editing movie elements, 168–169
file type, 50
launching, 167
movies, producing, BP-20–BP-22
sections, described, 167–168
Microsoft Word
document file type, 50
printing from, 69
sound, adding to documents, 156
Microsoft WordPad
accessories, 170
sound, adding to documents, 156
Minimize button, 46, 48
Minimize command, 83
minimized window, BP-7
mouse
accessibility options, 174
GUI versus hyperlink clicking, 52–53
pull-down menus, 78
settings, modifying, 182
Move command, 83
Movie Maker. See Windows Movie Maker
(Microsoft)
movies
audio CD-ROMs, 56–59
DVDs, 66–67
video files, 65–66
Windows Media Player, 53–56
Windows Movie Maker, BP-20–BP-22
moving
files and folders, 24–27, 29, 51
folders and files, BP-13–BP-14
shortcut-linked objects, 35
toolbar, 90–91
window, 46–49
MPEG Layer-3 sound file format, 156
MSJVM (Microsoft Java Virtual
Machine), 5
MSN explorer, 119, 126–130, 189
MSN Hotmail, 87
multimedia, 189
multiple e-mail accounts, 135
music
audio CD-ROMs, 56–59
audio files, copying and making CDs, 60
copying to hard drive, 60–62
copying to portable devices, 67–68
playlists, creating, 62–63
radio stations, 59–60
recording audio CDs, 63–65
saving with Windows Media Player,
BP-18–BP-19
Index
searching for, 76–77
Windows Media Player, 53–56
My Computer folder
copying or moving files, BP-13–BP-14
described, 14–16
file system, checking, 29
floppy disk, formatting, 40
My Documents folder
copying or moving files, BP-13–BP-14
described, 7–8
viewing files in, 16
My Documents window, BP-4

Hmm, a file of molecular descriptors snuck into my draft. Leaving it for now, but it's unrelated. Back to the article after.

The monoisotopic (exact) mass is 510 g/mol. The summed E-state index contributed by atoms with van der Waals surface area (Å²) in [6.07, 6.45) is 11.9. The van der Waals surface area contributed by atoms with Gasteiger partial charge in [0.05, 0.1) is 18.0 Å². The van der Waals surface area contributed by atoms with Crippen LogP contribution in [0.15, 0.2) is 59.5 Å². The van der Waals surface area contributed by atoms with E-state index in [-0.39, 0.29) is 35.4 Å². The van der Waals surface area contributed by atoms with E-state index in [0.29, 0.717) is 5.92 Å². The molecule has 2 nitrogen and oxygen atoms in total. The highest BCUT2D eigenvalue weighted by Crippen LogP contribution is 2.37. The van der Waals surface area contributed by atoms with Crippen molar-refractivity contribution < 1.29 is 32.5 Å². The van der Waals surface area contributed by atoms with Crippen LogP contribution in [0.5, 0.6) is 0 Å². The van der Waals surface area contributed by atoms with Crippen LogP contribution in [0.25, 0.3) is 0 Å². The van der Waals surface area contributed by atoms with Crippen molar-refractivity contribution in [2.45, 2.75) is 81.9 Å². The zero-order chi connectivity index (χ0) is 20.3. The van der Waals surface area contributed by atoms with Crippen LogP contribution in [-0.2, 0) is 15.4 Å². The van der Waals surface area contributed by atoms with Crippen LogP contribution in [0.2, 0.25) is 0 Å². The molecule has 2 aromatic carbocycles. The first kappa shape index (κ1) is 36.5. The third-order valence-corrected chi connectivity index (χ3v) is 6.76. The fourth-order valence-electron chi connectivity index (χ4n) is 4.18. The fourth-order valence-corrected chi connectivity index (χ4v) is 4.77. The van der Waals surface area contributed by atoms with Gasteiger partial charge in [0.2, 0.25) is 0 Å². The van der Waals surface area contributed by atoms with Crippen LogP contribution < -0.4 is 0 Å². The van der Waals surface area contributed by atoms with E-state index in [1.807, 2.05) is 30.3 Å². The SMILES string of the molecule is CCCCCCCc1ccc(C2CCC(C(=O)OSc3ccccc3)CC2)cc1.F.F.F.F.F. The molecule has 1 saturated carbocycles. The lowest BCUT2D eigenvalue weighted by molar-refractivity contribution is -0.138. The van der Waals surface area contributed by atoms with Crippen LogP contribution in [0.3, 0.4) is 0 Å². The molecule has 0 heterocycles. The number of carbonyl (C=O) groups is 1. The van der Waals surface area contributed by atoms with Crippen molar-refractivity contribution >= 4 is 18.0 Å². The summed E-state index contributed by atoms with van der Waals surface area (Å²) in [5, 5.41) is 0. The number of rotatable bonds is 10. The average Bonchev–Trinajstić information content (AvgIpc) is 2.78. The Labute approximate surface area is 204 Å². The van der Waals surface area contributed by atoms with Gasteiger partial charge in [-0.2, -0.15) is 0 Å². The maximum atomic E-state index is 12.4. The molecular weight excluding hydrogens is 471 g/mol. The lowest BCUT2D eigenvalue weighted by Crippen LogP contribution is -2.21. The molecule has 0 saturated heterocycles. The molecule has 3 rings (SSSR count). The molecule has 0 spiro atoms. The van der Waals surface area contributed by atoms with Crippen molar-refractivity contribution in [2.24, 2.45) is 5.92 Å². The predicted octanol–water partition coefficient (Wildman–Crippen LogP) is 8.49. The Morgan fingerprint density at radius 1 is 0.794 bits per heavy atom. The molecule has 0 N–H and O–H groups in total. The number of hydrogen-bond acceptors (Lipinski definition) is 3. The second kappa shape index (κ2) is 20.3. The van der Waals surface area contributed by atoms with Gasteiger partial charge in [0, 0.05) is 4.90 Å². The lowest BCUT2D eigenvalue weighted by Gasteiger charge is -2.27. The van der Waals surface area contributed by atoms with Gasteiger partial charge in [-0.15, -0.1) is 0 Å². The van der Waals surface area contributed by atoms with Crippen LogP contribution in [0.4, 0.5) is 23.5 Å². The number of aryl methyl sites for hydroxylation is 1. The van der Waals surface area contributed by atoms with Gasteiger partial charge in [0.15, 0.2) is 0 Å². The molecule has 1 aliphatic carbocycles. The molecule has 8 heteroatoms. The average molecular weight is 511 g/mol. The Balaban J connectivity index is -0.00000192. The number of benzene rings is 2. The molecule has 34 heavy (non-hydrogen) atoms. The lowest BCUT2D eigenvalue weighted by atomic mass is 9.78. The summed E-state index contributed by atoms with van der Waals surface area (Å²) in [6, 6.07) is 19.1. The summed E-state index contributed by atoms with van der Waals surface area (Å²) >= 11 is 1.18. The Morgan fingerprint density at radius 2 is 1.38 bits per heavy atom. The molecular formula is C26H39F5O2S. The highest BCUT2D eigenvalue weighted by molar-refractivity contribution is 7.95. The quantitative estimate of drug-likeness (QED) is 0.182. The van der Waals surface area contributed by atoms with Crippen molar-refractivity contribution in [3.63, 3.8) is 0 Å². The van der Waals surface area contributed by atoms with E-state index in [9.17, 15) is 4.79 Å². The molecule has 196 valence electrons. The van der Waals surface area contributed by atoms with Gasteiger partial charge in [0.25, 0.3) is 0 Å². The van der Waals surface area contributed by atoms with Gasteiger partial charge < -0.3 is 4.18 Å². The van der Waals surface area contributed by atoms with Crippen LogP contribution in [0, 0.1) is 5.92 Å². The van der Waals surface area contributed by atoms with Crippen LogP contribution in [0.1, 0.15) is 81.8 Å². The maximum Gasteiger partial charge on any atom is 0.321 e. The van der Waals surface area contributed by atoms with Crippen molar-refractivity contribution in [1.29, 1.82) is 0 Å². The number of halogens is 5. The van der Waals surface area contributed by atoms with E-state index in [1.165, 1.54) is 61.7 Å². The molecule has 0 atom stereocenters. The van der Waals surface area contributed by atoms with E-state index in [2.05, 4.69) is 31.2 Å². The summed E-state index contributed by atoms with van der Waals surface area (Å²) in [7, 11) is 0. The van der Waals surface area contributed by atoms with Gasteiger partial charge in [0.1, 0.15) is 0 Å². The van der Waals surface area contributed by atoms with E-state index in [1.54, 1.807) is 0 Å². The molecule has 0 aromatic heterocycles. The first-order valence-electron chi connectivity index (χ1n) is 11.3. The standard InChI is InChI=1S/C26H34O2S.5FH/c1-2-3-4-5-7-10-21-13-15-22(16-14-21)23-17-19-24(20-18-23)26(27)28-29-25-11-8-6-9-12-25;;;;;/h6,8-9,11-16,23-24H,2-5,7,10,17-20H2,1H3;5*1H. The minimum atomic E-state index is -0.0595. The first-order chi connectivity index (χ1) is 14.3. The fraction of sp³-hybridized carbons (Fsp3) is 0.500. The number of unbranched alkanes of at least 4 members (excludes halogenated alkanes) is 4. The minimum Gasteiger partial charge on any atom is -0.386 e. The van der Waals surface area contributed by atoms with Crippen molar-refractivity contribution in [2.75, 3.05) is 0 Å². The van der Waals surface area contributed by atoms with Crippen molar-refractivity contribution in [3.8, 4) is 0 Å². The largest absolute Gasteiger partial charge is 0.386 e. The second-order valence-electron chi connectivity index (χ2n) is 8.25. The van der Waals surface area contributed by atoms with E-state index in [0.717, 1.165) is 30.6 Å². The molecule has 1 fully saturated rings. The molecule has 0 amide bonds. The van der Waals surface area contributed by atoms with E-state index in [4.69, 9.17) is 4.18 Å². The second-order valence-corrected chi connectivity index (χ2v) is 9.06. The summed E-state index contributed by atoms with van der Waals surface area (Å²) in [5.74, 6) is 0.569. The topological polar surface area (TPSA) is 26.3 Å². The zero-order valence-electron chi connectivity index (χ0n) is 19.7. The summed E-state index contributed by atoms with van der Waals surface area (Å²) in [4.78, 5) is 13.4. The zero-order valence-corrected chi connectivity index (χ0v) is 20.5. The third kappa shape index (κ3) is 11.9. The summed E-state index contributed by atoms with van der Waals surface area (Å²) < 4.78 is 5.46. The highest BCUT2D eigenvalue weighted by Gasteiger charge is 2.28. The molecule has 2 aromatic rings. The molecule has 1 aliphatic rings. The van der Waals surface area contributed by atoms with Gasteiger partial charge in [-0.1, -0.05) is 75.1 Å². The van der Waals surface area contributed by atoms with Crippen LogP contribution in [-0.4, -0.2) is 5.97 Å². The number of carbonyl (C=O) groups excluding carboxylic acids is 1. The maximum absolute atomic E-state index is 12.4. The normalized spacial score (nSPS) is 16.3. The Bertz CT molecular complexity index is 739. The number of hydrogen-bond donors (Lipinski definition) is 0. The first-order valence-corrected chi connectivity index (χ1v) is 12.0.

My eBooks folder, 13–14
My Music folder, 12
My Network Places
described, 19–20
shortcuts, setting, 22–23
My Pictures folder
described, 8–9
printing from, 10–12
shortcut to, BP-9
viewing as slideshow, 9–10
My Videos folder, 12–13
N
naming files and folders, 49–52
Narrator accessory, 148
navigating Web, 119–120
Navigation pane, BP-4
networking. See also My Network Places
Communications accessories, 151–152
connections, 152–153
Control Panel, 179
drives, viewing, 16
folder sharing, 34
Notepad
described, 159
file type, 50
printing from, 69
Notification area
customizing, 100–101
described, 98–99
illustrated, BP-3
printing, successful, 69
NTFS files and folders
compressing, 28, 33
determining, 43
formatting disks, 39
number format, 178
197
O
offline browsing
Internet Explorer, 124–126
Web Favorites, 112–114
online discussion, 84
online resources, searching, 84
On-Screen Keyboard accessory, 148
opening
files and folders, 51, 52–53, 97
My Documents folder, 8
My Network Places, 19
My Pictures window, 9
My Videos, 13
programs, 46
Web Favorites, 112
Windows, BP-7–BP-9
organizing
e-mail, 141–142
Web Favorites, 114–116
outline view, file properties, 45
Outlook Express 6 (Microsoft)
composing and sending messages, 133–135
contacts, adding to Address Book, 136–138,
144–145
default, setting, 5
deleting, 142
described, 132, 187
finding people in, 75–76
holding for later output, 136
instant messaging, 143–146
launching, BP-7
multiple accounts, 135
organizing, 141–142
reading, 138–141
retrieving via Windows Messenger, 146
setting up, 186
Web page, sending, 122
P
Paint, 160–161
parallel cable network connection, 20–21
password
compressed folders, 30
Web sites, offline viewing, 113
pathname, file, 49
PCMCIA cards, 98
people, searching for, 75–76
198
Index
Performance and Maintenance, Control
Panel tab, 180–181
physically impaired, accessibility options,
148, 173–174
pictures. See graphics
playing audio files, 12